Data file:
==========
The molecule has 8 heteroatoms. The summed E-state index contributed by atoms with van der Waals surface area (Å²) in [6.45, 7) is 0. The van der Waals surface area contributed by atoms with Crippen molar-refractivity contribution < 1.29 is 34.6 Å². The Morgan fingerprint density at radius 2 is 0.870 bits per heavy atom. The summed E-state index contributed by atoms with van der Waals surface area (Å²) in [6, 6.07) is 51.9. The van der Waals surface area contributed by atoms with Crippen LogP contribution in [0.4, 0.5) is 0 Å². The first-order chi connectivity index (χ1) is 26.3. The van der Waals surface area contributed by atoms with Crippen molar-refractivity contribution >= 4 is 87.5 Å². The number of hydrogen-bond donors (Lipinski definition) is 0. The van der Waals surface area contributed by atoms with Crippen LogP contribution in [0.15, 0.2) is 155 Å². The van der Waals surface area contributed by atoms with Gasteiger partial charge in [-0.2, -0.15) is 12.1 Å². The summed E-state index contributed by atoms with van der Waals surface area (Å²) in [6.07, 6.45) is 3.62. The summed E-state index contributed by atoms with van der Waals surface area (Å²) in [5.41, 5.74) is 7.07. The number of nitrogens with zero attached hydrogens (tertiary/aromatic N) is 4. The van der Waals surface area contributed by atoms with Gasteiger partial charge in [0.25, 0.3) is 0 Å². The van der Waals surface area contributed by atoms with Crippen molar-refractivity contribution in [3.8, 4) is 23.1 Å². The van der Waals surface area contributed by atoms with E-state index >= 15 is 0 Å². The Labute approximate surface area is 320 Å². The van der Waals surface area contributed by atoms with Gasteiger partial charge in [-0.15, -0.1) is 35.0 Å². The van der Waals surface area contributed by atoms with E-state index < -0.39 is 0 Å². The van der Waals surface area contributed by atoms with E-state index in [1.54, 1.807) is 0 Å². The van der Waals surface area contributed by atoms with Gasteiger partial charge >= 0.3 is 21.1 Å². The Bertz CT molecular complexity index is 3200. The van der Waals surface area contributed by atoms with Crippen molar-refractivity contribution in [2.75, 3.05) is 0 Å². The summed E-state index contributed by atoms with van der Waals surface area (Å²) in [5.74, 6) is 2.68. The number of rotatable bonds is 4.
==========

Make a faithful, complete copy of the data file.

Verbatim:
The molecule has 8 heteroatoms. The summed E-state index contributed by atoms with van der Waals surface area (Å²) in [6.45, 7) is 0. The van der Waals surface area contributed by atoms with Crippen molar-refractivity contribution < 1.29 is 34.6 Å². The Morgan fingerprint density at radius 2 is 0.870 bits per heavy atom. The summed E-state index contributed by atoms with van der Waals surface area (Å²) in [6, 6.07) is 51.9. The van der Waals surface area contributed by atoms with Crippen LogP contribution in [0.4, 0.5) is 0 Å². The first-order chi connectivity index (χ1) is 26.3. The van der Waals surface area contributed by atoms with Crippen molar-refractivity contribution >= 4 is 87.5 Å². The number of hydrogen-bond donors (Lipinski definition) is 0. The van der Waals surface area contributed by atoms with Crippen LogP contribution in [0.15, 0.2) is 155 Å². The van der Waals surface area contributed by atoms with Gasteiger partial charge in [-0.2, -0.15) is 12.1 Å². The summed E-state index contributed by atoms with van der Waals surface area (Å²) in [6.07, 6.45) is 3.62. The summed E-state index contributed by atoms with van der Waals surface area (Å²) in [5.41, 5.74) is 7.07. The number of nitrogens with zero attached hydrogens (tertiary/aromatic N) is 4. The van der Waals surface area contributed by atoms with Gasteiger partial charge in [0.25, 0.3) is 0 Å². The van der Waals surface area contributed by atoms with Crippen molar-refractivity contribution in [3.8, 4) is 23.1 Å². The van der Waals surface area contributed by atoms with E-state index >= 15 is 0 Å². The Labute approximate surface area is 320 Å². The van der Waals surface area contributed by atoms with Gasteiger partial charge in [-0.15, -0.1) is 35.0 Å². The van der Waals surface area contributed by atoms with E-state index < -0.39 is 0 Å². The van der Waals surface area contributed by atoms with E-state index in [1.54, 1.807) is 0 Å². The van der Waals surface area contributed by atoms with Gasteiger partial charge >= 0.3 is 21.1 Å². The Bertz CT molecular complexity index is 3200. The van der Waals surface area contributed by atoms with Crippen molar-refractivity contribution in [2.75, 3.05) is 0 Å². The summed E-state index contributed by atoms with van der Waals surface area (Å²) in [5.74, 6) is 2.68. The number of rotatable bonds is 4.